Pretending to be Normal / Edition 1by Liane Holliday Willey
Pub. Date: 05/01/1999
Publisher: Kingsley, Jessica Publishers
Pretending to be Normal tells the story of a woman who, after years of self-doubt and self-denial, learned to embrace her Asperger's Syndrome traits with thanksgiving and joy. Chronicling her life from her earliest memories through her life as a university lecturer, writer, wife and mother, Liane Holliday Willey shares, with insight and warmth, the daily struggles and challenges that face many of those who have Asperger's Syndrome. Pretending to be Normal invites its readers to welcome the Asperger community with open acceptance, for it makes it clear that, more often than not, they are capable, viable, interesting and kind people who simply find unique ways to exhibit those qualities.
The last part of the book consists of a series of substantial appendices which provide helpful coping strategies and guidance, based on the author's own experience, for a range of situations. This positive and humane book will provide not only insight into the Asperger world which will prove invaluable for the professionals who work with people with Asperger's Syndrome, but also hope and encouragement for other people with Asperger's Syndrome, their families, and their friends.
- Kingsley, Jessica Publishers
- Publication date:
- Edition description:
- New Edition
Table of Contents
|The Gap Widens and Wondering Why||31|
|Losing My Way||47|
|A Slow Walk Home||63|
|Crossing the Bridge||77|
|Rocking My Babies||93|
|Settling In, But Never Down||107|
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Most Helpful Customer Reviews
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This book was sent to me straight from God! My nine year old son was recently diagnosed with Asperger's Syndrome by a neurologist. He recently had his first appointment with a psychiatrist however his prognosis for my son was bleak and left me in total despair. He said that my son would never be able to live alone, or have a rewarding career. I was devastated but vowed to fight this prognosis and also NEVER to see this doctor again. Ms. Willey is proof-positive that my child may be able to have a rewarding life. You don't know how much inspiration that you have given to me. Thank you!
This is a truly touching, insightful, and informative narrative. The writing is also exceptional--it could only have been produced by someone with Asperger's syndrome.
I feel, as Liane Holliday says, "Why, I wondered, did everyone refuse to accept my words as fact and not fiction? Why was I getting so much opposition? Why were my observations being discounted as so unimportant and unreliable?" So now, I feel quite fortunate that women like Liane are writing books to not only bring awareness to the world, but also to help those of us with a diagnosis. This book is both a memoir and a guide to life. Though every Aspie is a unique individual, there are many commonalities: a love of information and organization, details, routines, obsessive thinking (that's focus), logical and literal-mindedness, the often unbearableness of eye contact, a love of solitude and time to recharge...And the exhaustion we experience from feeling we have to hide who we are to fit in - "In fact, living with one foot in neurotypical land and one in Aspieland, is very stressful and exhausting." I'm glad the author is choosing to pretend a little less. She is an inspiration to me. This book is not only helpful and inspiring for those with an AS diagnosis, but for anyone who wants to learn more about what life is like for a woman with Asperger's Syndrome. Oh to have had this when I was younger! Thank you to Jessica Kinsgley Publishers and NetGalley for the opportunity to read and review an advance copy of this book!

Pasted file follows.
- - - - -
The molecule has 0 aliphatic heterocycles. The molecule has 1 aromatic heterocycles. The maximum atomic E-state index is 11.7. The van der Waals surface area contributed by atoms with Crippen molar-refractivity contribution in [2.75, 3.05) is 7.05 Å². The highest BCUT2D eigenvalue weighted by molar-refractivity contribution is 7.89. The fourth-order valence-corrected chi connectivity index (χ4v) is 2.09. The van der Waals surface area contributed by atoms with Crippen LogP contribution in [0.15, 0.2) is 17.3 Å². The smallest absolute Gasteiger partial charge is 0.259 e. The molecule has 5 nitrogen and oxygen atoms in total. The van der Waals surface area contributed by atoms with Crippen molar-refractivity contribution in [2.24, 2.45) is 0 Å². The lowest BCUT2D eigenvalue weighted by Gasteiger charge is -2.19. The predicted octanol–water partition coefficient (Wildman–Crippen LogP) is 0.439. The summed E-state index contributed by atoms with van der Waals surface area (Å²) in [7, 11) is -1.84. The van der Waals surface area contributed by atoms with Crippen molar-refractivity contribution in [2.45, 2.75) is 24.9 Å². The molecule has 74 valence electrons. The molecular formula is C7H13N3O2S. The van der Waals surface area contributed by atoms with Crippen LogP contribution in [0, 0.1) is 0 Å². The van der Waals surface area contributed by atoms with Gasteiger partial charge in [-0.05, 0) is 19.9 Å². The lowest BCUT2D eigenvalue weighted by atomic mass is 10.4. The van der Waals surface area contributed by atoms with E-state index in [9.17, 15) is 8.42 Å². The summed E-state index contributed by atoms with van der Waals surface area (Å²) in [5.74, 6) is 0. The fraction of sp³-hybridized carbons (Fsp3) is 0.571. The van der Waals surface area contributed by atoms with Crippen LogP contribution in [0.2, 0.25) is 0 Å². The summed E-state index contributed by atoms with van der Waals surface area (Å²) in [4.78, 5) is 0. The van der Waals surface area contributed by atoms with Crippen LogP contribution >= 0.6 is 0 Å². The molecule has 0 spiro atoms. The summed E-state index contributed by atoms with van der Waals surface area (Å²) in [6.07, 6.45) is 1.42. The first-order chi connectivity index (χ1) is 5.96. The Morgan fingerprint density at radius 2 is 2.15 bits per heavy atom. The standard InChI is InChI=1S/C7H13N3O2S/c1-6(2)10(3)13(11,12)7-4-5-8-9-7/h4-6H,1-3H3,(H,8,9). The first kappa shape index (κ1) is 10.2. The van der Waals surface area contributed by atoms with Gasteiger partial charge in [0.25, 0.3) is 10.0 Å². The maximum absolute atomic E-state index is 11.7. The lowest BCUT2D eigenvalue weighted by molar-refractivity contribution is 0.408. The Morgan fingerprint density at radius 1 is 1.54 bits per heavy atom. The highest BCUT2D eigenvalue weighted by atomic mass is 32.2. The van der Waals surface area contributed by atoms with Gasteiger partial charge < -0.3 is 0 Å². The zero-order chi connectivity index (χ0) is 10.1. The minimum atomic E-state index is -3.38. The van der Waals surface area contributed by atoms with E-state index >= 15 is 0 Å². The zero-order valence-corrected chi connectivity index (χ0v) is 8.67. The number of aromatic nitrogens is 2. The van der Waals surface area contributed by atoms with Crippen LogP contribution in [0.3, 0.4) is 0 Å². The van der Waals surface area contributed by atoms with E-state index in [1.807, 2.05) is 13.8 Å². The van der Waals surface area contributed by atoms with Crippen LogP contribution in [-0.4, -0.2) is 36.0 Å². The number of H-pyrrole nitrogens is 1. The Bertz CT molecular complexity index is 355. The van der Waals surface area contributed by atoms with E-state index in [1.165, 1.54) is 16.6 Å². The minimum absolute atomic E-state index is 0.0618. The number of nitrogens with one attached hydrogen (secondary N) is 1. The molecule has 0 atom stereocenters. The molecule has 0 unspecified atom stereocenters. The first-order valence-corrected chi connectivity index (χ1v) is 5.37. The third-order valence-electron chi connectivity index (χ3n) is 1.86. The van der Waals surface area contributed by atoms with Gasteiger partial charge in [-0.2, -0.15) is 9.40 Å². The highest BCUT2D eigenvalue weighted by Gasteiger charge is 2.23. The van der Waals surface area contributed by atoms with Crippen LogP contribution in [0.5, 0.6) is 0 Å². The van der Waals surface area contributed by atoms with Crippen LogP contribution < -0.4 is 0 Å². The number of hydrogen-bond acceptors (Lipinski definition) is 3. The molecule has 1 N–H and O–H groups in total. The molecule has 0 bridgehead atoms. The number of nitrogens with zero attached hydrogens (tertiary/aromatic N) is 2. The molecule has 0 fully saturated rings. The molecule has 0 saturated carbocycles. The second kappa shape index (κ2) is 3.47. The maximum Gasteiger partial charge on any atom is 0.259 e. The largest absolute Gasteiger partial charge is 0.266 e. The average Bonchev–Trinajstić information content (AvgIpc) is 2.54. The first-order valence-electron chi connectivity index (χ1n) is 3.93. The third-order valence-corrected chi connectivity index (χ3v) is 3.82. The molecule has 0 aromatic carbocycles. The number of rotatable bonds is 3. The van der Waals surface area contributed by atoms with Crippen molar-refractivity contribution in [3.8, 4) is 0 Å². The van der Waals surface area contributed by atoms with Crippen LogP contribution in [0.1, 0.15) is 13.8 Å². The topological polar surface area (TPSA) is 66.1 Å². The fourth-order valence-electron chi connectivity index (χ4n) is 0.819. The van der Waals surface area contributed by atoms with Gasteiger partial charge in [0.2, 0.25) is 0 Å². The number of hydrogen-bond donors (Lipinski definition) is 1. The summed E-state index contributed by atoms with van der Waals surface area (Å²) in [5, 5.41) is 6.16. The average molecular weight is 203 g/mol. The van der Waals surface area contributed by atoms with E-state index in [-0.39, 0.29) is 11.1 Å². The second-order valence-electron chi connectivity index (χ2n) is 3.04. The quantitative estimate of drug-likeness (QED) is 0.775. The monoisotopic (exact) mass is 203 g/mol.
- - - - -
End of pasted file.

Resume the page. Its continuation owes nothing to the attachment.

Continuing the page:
What a great title? Pretending to be normal is the exact description of the lives of many with Asperger's Syndrome. Pretending to be normal and never really being true to themselves. This book offers a better way to live one's life. Not just for those suffering from Asperger's Syndrome, this book helps their loved ones better understand the complexities of their Asperger's loved ones.
I sought this book out because it was by and for an adult with Aspergers. I was a bit disappointed with it in several ways. First, I was surprised to read that the author has not been formally diagnosed with AS, although she admits that fact in an early disclaimer. This becomes more of an issue as Ms. Willey asserts that her AS traits are 'melting away' with age, a possibility that is as unprecendented as it is unbelievable from her own narrative. There are other facts that emerge in this autobiography that don't exactly fit the AS picture. For example, Ms. Willey readily admits shortcomings in math and spelling. But the typical person with AS has a fascination with numbers, and often a photographic memory. This makes me wonder if Ms. Willey does in fact have Aspergers syndrome, rather than another similar condition. There were parts of the author's life story that came tantalizingly close to important revelations, but never went the extra step to realization. Still, her story held my interest enough to complete it.